I just looked at the early DeRosa I have here. It's all original paint a nd graphics; no one has done anything to this frame. Guess what? The slo t is sawn through the lug into the seat tube. No hole or anything at the bottom (except for a small crack ;-). Factory equipment on DeRosa of th e period, I'm afraid.
Once you've got your hands around Ugo's neck and you're really giving hi m the whatfor, don't forget he's probably around 80 years old right now.
La Mesa, CA
It is what it is.
I finally got around to giving a closer look to a nice De Rosa I bought awhile back. The frame is in superior condition throughout, except for one, really tragic flaw: some idiot decided to widen the slot at the se at-lug clamp for the post, and, not content to saw down through to the e dge of the lug, just hacked his way about 3mm below the point of the lug . He didn't even bother to round the bottom of the new slot, to prevent a crack.
I've seen this on a few really nice old frames, now, and in every case I curse the fool who would do such a thing. Not only did each of these h ack jobs remove way too much material, but every one of them sawed down past the lug. Something I just cannot fathom. How could a person be th at stupid and even be smart enough to know what to DO with a hacksaw?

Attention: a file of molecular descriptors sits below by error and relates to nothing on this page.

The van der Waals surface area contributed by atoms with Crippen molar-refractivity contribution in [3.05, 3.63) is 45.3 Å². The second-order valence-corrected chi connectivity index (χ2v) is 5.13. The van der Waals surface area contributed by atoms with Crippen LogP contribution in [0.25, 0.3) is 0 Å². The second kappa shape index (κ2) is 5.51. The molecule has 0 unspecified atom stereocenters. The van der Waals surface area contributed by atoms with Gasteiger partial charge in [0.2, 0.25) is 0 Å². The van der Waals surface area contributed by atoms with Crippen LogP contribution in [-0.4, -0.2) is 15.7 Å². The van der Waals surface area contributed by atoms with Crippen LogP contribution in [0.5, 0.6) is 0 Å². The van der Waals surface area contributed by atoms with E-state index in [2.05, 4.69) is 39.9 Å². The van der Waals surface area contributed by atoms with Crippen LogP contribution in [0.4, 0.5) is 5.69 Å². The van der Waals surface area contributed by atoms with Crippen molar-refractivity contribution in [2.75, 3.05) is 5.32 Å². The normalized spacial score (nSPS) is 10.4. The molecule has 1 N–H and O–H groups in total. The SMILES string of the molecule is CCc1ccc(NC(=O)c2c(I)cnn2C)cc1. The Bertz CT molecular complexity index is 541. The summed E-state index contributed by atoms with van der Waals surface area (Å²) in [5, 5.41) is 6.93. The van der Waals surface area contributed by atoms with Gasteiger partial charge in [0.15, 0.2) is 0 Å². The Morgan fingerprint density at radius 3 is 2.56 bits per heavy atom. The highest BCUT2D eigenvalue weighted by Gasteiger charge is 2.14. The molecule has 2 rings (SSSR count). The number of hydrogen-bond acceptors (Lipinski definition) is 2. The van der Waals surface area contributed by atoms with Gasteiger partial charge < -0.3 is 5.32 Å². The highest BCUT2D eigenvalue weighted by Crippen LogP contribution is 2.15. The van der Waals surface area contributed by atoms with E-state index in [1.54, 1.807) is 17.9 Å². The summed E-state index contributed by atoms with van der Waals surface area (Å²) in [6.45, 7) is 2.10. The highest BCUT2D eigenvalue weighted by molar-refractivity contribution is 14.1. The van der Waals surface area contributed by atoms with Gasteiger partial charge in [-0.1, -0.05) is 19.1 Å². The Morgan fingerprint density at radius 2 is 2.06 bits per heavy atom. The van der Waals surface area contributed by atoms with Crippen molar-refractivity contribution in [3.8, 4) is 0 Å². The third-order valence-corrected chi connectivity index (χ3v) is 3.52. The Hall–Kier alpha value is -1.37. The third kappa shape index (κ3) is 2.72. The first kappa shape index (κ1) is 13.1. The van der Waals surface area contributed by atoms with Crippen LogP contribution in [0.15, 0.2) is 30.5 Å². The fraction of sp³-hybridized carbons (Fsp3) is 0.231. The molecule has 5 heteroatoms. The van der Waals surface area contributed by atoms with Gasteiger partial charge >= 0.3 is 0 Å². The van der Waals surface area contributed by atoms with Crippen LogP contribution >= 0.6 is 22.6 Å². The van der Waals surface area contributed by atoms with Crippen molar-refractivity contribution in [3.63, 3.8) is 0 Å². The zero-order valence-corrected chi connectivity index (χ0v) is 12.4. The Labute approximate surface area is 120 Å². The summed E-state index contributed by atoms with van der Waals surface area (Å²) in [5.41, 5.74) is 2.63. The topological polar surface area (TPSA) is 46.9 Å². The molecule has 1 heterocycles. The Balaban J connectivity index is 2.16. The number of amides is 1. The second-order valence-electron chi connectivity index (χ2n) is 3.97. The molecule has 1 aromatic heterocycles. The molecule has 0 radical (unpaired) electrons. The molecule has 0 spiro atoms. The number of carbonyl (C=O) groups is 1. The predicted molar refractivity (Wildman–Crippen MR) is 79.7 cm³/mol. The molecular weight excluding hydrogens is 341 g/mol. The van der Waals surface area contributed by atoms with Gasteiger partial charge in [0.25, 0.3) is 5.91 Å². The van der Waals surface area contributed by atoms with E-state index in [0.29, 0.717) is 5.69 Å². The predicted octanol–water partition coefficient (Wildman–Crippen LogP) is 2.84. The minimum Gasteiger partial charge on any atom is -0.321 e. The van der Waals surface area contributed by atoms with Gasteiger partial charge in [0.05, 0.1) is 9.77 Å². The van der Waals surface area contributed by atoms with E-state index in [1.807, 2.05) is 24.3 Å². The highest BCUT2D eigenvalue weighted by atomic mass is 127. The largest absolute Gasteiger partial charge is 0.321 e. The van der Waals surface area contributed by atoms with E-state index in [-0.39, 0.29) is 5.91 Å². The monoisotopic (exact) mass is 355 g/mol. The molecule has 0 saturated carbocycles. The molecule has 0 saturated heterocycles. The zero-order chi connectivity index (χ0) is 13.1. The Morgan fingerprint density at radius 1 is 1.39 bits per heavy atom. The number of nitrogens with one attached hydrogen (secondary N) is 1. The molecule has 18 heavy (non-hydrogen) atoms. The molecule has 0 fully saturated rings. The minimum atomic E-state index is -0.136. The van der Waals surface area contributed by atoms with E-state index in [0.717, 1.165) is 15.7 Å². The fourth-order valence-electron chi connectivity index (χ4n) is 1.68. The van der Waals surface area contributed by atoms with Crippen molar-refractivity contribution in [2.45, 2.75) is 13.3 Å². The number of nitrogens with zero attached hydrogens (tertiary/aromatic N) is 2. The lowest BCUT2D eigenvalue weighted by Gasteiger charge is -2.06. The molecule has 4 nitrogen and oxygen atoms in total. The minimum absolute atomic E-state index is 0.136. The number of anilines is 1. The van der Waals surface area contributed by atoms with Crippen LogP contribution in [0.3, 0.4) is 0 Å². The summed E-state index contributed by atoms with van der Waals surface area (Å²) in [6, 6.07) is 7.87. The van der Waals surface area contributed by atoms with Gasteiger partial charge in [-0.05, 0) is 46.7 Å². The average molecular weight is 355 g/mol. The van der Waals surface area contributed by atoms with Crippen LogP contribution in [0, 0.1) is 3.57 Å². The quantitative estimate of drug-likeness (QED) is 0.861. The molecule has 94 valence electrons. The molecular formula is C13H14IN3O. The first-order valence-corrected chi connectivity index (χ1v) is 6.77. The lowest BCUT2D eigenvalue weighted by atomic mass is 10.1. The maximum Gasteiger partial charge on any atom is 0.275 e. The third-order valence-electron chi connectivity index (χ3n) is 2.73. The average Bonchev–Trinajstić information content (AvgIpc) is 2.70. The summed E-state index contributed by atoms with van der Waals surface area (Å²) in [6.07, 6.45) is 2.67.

'course, I know what I'd like to do with it, but I wouldn't say in polit e company, ya know?
Naturally, I'd love to have five minutes alone with the clown who did th is damage to my De Rosa, but since that particular satisfaction is denie d me, my question is, what to do?
there is no crack in the seat-tube--yet--probably because the clamp has not been loosened or tightened much since the butchery was done to cause a crack to start. I'll probably take some very small, round files and remove the immediate stress-riser at the bottom of the slot...but a crac k could still get started, since the tube is so thin, even if in a butte d area (or would it? I've seen it on other frames).
The one time I talked with a frame-builder about a repair for such a pro blem, he said you could either braze a sleeve inside the top of the seat -tube, or remove/replace the seat-tube.
Neither of these methods is acceptable to me, since this De Rosa is so p retty otherwise, in original paint and graphics (it looks practically un used, except for this one problem).
Would it be possible to braze a piece of lug-material over the outside o f the slot in the seat-tube, butt the new lug-material up against the ex isting seat-lug shoreline, then cut a new slot, or reshape the existing one to make it shorter?. Seems to me not as much paint would be ruined, and a touch-up would be easier.
Framebuilders! Anyone here know a good fix for this problem? I'll send the frame to you if you can do the job in a reasonable amount of time.. <g>
Thanks for any and all suggestions on how to fix this.
Charles "put down that hacksaw RIGHT NOW!" Andrews Los Angeles